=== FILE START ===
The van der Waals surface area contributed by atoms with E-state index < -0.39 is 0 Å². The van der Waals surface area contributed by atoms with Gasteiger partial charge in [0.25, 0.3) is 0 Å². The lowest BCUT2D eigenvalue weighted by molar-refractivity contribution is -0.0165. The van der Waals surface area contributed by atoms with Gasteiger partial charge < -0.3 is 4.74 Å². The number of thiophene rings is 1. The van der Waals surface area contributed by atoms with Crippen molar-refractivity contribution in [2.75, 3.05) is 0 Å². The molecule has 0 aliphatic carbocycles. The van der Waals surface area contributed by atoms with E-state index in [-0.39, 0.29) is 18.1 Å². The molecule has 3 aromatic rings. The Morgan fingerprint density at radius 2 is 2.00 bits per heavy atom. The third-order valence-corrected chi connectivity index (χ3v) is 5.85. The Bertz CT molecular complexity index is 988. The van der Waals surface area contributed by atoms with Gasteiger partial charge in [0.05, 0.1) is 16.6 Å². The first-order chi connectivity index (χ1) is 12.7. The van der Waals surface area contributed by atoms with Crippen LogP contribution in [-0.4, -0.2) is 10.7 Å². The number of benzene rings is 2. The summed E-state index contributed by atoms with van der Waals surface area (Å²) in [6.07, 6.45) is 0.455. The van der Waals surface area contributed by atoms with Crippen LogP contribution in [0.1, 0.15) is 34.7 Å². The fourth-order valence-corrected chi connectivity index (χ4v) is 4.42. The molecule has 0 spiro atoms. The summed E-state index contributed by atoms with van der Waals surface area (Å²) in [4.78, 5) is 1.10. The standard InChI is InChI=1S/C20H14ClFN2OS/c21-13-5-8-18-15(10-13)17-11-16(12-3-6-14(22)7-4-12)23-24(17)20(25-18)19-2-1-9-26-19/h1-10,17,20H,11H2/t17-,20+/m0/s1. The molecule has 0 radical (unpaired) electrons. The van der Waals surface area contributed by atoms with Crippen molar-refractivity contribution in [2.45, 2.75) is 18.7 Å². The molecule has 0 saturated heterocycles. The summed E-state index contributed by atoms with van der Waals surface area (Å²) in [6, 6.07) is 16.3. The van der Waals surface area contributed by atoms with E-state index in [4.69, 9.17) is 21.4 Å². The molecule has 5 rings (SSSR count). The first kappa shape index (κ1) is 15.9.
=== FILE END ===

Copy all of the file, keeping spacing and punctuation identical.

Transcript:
The van der Waals surface area contributed by atoms with E-state index < -0.39 is 0 Å². The van der Waals surface area contributed by atoms with Gasteiger partial charge in [0.25, 0.3) is 0 Å². The lowest BCUT2D eigenvalue weighted by molar-refractivity contribution is -0.0165. The van der Waals surface area contributed by atoms with Gasteiger partial charge < -0.3 is 4.74 Å². The number of thiophene rings is 1. The van der Waals surface area contributed by atoms with Crippen molar-refractivity contribution in [2.75, 3.05) is 0 Å². The molecule has 0 aliphatic carbocycles. The van der Waals surface area contributed by atoms with E-state index in [-0.39, 0.29) is 18.1 Å². The molecule has 3 aromatic rings. The Morgan fingerprint density at radius 2 is 2.00 bits per heavy atom. The third-order valence-corrected chi connectivity index (χ3v) is 5.85. The Bertz CT molecular complexity index is 988. The van der Waals surface area contributed by atoms with Gasteiger partial charge in [0.05, 0.1) is 16.6 Å². The first-order chi connectivity index (χ1) is 12.7. The van der Waals surface area contributed by atoms with Crippen LogP contribution in [-0.4, -0.2) is 10.7 Å². The number of benzene rings is 2. The summed E-state index contributed by atoms with van der Waals surface area (Å²) in [6.07, 6.45) is 0.455. The van der Waals surface area contributed by atoms with Crippen LogP contribution in [0.1, 0.15) is 34.7 Å². The fourth-order valence-corrected chi connectivity index (χ4v) is 4.42. The molecule has 0 spiro atoms. The summed E-state index contributed by atoms with van der Waals surface area (Å²) in [4.78, 5) is 1.10. The standard InChI is InChI=1S/C20H14ClFN2OS/c21-13-5-8-18-15(10-13)17-11-16(12-3-6-14(22)7-4-12)23-24(17)20(25-18)19-2-1-9-26-19/h1-10,17,20H,11H2/t17-,20+/m0/s1. The molecule has 0 radical (unpaired) electrons. The van der Waals surface area contributed by atoms with Crippen molar-refractivity contribution in [2.45, 2.75) is 18.7 Å². The molecule has 0 saturated heterocycles. The summed E-state index contributed by atoms with van der Waals surface area (Å²) in [6, 6.07) is 16.3. The van der Waals surface area contributed by atoms with E-state index in [4.69, 9.17) is 21.4 Å². The molecule has 5 rings (SSSR count). The first kappa shape index (κ1) is 15.9.